Distinguished Women of Past and Present

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Gabriela Mistral

(1889-1957)

Gabriela Mistral was the first Latin American woman to win a Nobel Prize in Literature. She was born in Vicuņa in northern Chile in 1889. Her parents were Petronila Alcayaga, a school teacher of Basque descent and Jeronimo Godoy Alcayaga Villanueva, a vagabond poet and school teacher of Indian and Jewish ancestry. Mistral's birth name was Lucila Godoy Alcayaga. Lucila and her older sister Emelina were raised in Montegrande by their mother after the father deserted them when Lucila was three years old. At the age of nine, Lucila started attending school, but did so for only three years. At school she discovered her love of poetry and started writing her own poems. She also assumed the name Gabriela Mistral. She continued her education at home with the help of her sister who was a teacher and who encouraged Gabriela to become a teacher as well.

At age sixteen she moved to La Cantera to take a job and fell in love with a young railway worker. The relationhip didn't last and two years later the young man committed suicide. The only item found in his posession was a postcard from Mistral. This affected her deeply and she wrote Sonetas de la Muerte (Sonnets of Death) to express her feelings.

After receiving a diploma in 1912 which allowed her to teach secondary school, Mistral obtained a teaching position near Santiago. Soon she was able to publish some of her poems in various periodicals and entered Chilean literary circles. She published three poems from Sonnets of Death in 1914 for which she won a national prize in poetry.

In 1918, she was appointed director of a secondary school for girls located in rural Punta Arenas. The rough terrain of Punta Arenas became an inspiration for a series of poems entitled Patagonian Landscapes. In 1922 Mistral accepted the invitation of Jose Vasconcelos, the Mexican minister of education, to start educational programs for the poor in Mexico. She introduced mobile libraries to rural areas to make access to literature easier for everyone. Later, she edited a book of poetry and prose entitled Readings for Women. In addition, she traveled to other countries to study their methods of teaching. In 1923, Mistral was awarded the title "Teacher of the Nation" by her own government.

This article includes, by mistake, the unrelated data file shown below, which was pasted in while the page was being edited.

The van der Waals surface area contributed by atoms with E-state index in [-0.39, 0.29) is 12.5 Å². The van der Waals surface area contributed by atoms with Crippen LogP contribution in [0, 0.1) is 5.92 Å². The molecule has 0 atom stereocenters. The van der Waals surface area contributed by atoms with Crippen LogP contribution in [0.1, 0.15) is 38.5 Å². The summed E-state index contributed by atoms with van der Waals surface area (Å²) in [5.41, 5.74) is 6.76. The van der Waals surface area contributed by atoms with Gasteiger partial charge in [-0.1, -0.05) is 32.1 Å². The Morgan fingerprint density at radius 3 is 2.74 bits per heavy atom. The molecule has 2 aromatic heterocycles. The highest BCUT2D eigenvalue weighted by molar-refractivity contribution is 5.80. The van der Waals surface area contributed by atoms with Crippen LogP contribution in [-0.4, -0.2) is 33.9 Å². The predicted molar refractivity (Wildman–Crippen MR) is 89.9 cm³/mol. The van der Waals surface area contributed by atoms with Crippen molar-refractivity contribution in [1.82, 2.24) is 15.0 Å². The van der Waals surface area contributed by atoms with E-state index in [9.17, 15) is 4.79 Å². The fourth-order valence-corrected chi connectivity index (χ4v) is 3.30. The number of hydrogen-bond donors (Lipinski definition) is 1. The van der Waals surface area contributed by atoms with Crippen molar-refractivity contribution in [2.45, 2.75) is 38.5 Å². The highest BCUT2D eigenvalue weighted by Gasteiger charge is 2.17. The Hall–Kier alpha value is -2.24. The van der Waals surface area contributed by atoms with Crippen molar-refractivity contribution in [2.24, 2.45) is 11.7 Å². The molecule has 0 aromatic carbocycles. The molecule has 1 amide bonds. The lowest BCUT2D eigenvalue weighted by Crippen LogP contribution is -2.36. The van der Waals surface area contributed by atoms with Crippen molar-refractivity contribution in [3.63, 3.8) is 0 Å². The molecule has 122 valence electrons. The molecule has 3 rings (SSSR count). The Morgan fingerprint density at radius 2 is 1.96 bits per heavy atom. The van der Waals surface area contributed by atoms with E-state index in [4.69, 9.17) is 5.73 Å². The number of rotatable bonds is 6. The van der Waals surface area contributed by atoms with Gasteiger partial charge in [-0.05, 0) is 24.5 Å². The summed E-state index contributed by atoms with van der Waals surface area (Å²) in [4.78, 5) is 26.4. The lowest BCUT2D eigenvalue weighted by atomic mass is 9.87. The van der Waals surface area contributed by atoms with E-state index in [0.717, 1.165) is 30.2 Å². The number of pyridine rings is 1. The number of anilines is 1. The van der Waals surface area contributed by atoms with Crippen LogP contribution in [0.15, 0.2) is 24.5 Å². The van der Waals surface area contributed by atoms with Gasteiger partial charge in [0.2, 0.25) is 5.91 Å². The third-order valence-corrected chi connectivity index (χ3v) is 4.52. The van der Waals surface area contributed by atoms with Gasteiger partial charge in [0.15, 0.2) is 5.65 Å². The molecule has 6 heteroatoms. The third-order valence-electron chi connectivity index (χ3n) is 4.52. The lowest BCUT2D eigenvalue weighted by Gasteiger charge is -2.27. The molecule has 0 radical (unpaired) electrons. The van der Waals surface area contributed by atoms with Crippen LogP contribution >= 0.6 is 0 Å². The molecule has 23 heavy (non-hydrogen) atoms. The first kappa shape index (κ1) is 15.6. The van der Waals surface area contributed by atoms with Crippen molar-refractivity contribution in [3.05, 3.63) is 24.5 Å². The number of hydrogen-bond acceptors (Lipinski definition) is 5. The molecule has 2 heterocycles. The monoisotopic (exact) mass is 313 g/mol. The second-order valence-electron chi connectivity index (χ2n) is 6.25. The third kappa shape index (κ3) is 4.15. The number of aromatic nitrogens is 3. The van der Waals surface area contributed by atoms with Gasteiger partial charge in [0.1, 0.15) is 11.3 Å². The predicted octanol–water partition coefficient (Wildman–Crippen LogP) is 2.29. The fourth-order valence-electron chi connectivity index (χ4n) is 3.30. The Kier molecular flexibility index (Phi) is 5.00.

In 1922, she published the first volume of her collected poems entitled Desolacion (Desolation). In it she expressed her feelings toward pain and death. Ternura (Tenderness), published in 1925, was a collection of poetry for children which celebrated the joys of birth and motherhood. Her later collections were Questions (1930) and Tala (1938). She also wrote fables and continued publishing in periodicals. The dominant themes in her poetry were love, death, childhood, maternity, religion and the beauty of nature and of her native land. She also had a burning desire for justice.

As Mistral was becoming famous, she was asked to attend conferences and make speeches. She became Chile's representative abroad for almost twenty years, including at the League of Nations, at the United Nations and in various consulates. Evenutally, Mistral settled in the United States and taught at Middlebury and Barnard colleges and at the University of Puerto Rico. In 1945, Gabriela Mistral was awarded the Nobel Prize in Literature. She accepted it on behalf of Latin America. Her poetry has now been translated into other foreign languages, including English, French, Italian, German and Swedish. Gabriela Mistral died in the U.S. in 1957. Her body was flown to Chile and she was buried in Montegrande.

Contributed by Danuta Bois, 1997.

Bibliography:
1. Herstory. Women Who Changed the World, edited by Ruth Ashby and Deborah Gore Ohrn, Viking, 1995.
2. The 100 Most Influential Women of All Time. A Ranking Past and Present by Deborah G. Felder, Carol Publishing Group, 1996
3. Women's World: A Timeline of Women in History by Irene M. Franck and David M. Brownstone, HarperCollins Publishers, 1995
4. Microsoft Encarta 98 Encyclopedia

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